In addition to the income tax rate cuts, President-Elect Trump’s tax plan includes the repeal three major components of current tax law including alternative minimum tax, estate and gift taxes and the Affordable Care Act.

The alternative minimum tax (AMT) which had been around since 1969 was implemented with the goal of making high income earners pay their fair share of U.S. income tax. The AMT involved having a separate calculation of AMT income and paying AMT on that if it was higher than your original tax bill. This made tax return preparation more cumbersome but only about three percent of the tax returns filed in 2014 paid AMT tax. What is ironic is that AMT actually affects income earners from $200,000 to $1,000,000 more than it does for those with income of over $1,000,000.

U.S. estate taxes may be applicable when a high net worth individual including a non-U.S. resident with U.S. assets passes away. A tax of up to 40 percent is then levied on the fair market value of U.S. assets in the deceased’s estate. Currently, there is a lifetime estate and gift tax exemption of $5.45 million (which creeps up annually due to inflation). While estate taxes only affects 0.2 percent of the American population, Trump’s plan is silent on what will happen to gift taxes since each taxpayer is allowed to gift only $14,000 per year per recipient (spouses excepted) tax free and each gift over the limit will reduce the $5.45 million lifetime estate and gift tax exemption.

Under President Obama’s administration, The Affordable Care Act (ACA or Obamacare) created not only mandatory health insurance plans for most taxpayers (or pay penalties) but also the Net Investment Income (NII) tax. The NII is a 3.8 percent Medicare tax on net investment income if the adjusted gross income of the taxpayer exceeds $200,000 for individuals, $250,000 for couples filing jointly and $125,000 for spouses filing separately. According to Vice President-Elect Pence, repealing Obamacare is one of their top priorities once they take office and replace it with free-market solutions.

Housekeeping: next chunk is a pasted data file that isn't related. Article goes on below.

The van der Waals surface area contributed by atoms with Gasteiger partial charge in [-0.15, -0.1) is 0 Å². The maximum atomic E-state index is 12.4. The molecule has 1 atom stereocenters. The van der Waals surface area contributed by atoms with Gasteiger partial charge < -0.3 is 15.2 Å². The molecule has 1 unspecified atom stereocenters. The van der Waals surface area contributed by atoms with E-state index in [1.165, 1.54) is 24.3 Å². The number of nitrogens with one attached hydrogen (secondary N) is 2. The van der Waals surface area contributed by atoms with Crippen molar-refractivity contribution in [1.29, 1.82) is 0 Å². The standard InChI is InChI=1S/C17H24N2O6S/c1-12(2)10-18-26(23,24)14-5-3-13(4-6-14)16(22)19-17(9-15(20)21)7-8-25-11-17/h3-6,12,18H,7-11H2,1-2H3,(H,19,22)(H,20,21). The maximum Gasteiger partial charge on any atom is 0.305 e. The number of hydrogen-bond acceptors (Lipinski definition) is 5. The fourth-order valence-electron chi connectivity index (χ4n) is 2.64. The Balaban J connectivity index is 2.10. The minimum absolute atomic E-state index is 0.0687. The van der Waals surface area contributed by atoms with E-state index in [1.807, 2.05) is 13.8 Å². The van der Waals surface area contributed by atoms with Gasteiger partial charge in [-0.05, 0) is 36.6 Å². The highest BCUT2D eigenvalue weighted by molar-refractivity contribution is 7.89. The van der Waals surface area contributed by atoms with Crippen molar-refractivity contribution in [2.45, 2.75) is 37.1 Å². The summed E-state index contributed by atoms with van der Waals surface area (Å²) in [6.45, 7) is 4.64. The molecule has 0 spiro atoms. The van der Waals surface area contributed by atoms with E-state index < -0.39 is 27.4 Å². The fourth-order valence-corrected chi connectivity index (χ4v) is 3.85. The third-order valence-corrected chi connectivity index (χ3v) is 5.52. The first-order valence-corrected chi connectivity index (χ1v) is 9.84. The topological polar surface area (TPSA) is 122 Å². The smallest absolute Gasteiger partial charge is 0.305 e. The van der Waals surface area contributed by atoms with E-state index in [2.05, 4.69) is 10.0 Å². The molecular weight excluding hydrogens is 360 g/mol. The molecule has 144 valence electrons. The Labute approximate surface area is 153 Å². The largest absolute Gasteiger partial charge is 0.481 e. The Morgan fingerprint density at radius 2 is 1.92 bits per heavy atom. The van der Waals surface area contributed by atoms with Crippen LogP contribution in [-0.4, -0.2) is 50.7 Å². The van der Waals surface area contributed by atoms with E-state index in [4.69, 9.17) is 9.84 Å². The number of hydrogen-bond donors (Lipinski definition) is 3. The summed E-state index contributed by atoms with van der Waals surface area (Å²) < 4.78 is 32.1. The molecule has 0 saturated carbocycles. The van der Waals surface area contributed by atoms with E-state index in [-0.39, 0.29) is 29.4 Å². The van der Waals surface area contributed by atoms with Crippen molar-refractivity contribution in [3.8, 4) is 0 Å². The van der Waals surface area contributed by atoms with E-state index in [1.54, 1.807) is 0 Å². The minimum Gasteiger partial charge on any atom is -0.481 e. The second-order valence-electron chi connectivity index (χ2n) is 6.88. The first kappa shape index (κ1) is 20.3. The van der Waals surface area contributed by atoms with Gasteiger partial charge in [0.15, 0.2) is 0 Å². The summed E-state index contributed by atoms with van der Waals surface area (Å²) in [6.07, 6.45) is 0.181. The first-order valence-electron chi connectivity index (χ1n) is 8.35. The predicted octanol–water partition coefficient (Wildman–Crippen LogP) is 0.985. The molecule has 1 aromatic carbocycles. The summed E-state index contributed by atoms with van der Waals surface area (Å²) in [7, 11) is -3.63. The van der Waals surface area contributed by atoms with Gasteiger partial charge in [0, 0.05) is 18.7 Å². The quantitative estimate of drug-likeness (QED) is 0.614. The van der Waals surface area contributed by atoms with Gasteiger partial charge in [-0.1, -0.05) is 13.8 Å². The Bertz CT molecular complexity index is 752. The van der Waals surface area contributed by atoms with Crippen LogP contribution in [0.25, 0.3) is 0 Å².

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What to expect?

No one really knows when and if these proposed tax changes will ever become law. At the moment these are just campaign promises, a lot work is still required to determine what specific changes need to be made, figure out how it will affect taxpayers in general and how to implement it. Similar to a fisherman casting a wide net and catching a dolphin or endangered sea turtle by accident, tax law changes or policies may also hurt certain taxpayers inadvertently so it requires careful thought and planning.

Rest assured our team will closely monitor any tax law changes and will be happy to assist you in determining how any changes can affect your specific situation as well as identify any opportunities for tax savings.

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About the Author:

Lionel Chen is Director of US Corporate Tax Services with Trowbridge, a firm specializing in international tax. Since 1997, Lionel has assisted his clients with cross border tax issues to successfully navigate the U.S. tax system. Having worked as both an independent consultant and a Big 4 tax manager, Lionel has worked with a wide range of clients from owner-managed businesses, billion dollar companies and accounting firms. In addition, he has consulted clients with U.S. businesses on tax efficient structures and reorganizations such as mergers, acquisitions, and divestitures. For more information, please contact him below.